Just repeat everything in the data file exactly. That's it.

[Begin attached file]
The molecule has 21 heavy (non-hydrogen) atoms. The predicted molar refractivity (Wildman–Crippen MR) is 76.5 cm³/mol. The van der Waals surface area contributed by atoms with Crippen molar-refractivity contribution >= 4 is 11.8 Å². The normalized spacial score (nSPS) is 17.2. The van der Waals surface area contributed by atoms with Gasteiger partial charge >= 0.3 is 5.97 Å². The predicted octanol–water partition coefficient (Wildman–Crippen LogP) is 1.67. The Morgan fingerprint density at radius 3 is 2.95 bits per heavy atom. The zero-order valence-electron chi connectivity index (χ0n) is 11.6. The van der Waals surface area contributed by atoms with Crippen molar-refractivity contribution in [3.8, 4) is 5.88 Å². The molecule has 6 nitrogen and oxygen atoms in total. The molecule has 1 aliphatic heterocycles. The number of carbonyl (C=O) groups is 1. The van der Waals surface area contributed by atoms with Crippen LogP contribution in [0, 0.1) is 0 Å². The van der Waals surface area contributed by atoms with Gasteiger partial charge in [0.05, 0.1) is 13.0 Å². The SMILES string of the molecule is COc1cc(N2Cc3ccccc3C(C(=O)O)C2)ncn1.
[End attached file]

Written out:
The molecule has 21 heavy (non-hydrogen) atoms. The predicted molar refractivity (Wildman–Crippen MR) is 76.5 cm³/mol. The van der Waals surface area contributed by atoms with Crippen molar-refractivity contribution >= 4 is 11.8 Å². The normalized spacial score (nSPS) is 17.2. The van der Waals surface area contributed by atoms with Gasteiger partial charge >= 0.3 is 5.97 Å². The predicted octanol–water partition coefficient (Wildman–Crippen LogP) is 1.67. The Morgan fingerprint density at radius 3 is 2.95 bits per heavy atom. The zero-order valence-electron chi connectivity index (χ0n) is 11.6. The van der Waals surface area contributed by atoms with Crippen molar-refractivity contribution in [3.8, 4) is 5.88 Å². The molecule has 6 nitrogen and oxygen atoms in total. The molecule has 1 aliphatic heterocycles. The number of carbonyl (C=O) groups is 1. The van der Waals surface area contributed by atoms with Crippen LogP contribution in [0, 0.1) is 0 Å². The van der Waals surface area contributed by atoms with Gasteiger partial charge in [0.05, 0.1) is 13.0 Å². The SMILES string of the molecule is COc1cc(N2Cc3ccccc3C(C(=O)O)C2)ncn1.